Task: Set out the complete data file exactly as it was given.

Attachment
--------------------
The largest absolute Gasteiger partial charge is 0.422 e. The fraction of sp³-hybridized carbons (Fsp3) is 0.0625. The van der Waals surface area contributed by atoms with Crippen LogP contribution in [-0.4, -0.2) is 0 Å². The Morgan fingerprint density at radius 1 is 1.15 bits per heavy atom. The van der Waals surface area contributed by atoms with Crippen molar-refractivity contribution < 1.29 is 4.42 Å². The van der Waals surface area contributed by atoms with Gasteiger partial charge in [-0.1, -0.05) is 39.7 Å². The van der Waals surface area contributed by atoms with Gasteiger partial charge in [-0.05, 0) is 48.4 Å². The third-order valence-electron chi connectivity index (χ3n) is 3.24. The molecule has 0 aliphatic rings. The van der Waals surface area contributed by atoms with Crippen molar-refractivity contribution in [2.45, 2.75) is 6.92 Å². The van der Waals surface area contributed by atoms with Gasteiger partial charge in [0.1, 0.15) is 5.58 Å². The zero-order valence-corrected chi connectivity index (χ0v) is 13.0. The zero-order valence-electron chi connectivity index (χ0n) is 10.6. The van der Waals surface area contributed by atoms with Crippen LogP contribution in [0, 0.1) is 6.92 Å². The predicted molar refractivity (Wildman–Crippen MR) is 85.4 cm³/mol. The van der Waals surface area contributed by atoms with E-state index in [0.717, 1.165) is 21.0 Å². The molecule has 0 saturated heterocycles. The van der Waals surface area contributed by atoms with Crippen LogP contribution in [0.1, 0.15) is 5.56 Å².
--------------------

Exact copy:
The largest absolute Gasteiger partial charge is 0.422 e. The fraction of sp³-hybridized carbons (Fsp3) is 0.0625. The van der Waals surface area contributed by atoms with Crippen LogP contribution in [-0.4, -0.2) is 0 Å². The Morgan fingerprint density at radius 1 is 1.15 bits per heavy atom. The van der Waals surface area contributed by atoms with Crippen molar-refractivity contribution < 1.29 is 4.42 Å². The van der Waals surface area contributed by atoms with Gasteiger partial charge in [-0.1, -0.05) is 39.7 Å². The van der Waals surface area contributed by atoms with Gasteiger partial charge in [-0.05, 0) is 48.4 Å². The third-order valence-electron chi connectivity index (χ3n) is 3.24. The molecule has 0 aliphatic rings. The van der Waals surface area contributed by atoms with Crippen molar-refractivity contribution in [2.45, 2.75) is 6.92 Å². The van der Waals surface area contributed by atoms with Gasteiger partial charge in [0.1, 0.15) is 5.58 Å². The zero-order valence-corrected chi connectivity index (χ0v) is 13.0. The zero-order valence-electron chi connectivity index (χ0n) is 10.6. The van der Waals surface area contributed by atoms with Crippen LogP contribution in [0, 0.1) is 6.92 Å². The predicted molar refractivity (Wildman–Crippen MR) is 85.4 cm³/mol. The van der Waals surface area contributed by atoms with E-state index in [0.717, 1.165) is 21.0 Å². The molecule has 0 saturated heterocycles. The van der Waals surface area contributed by atoms with Crippen LogP contribution in [0.1, 0.15) is 5.56 Å².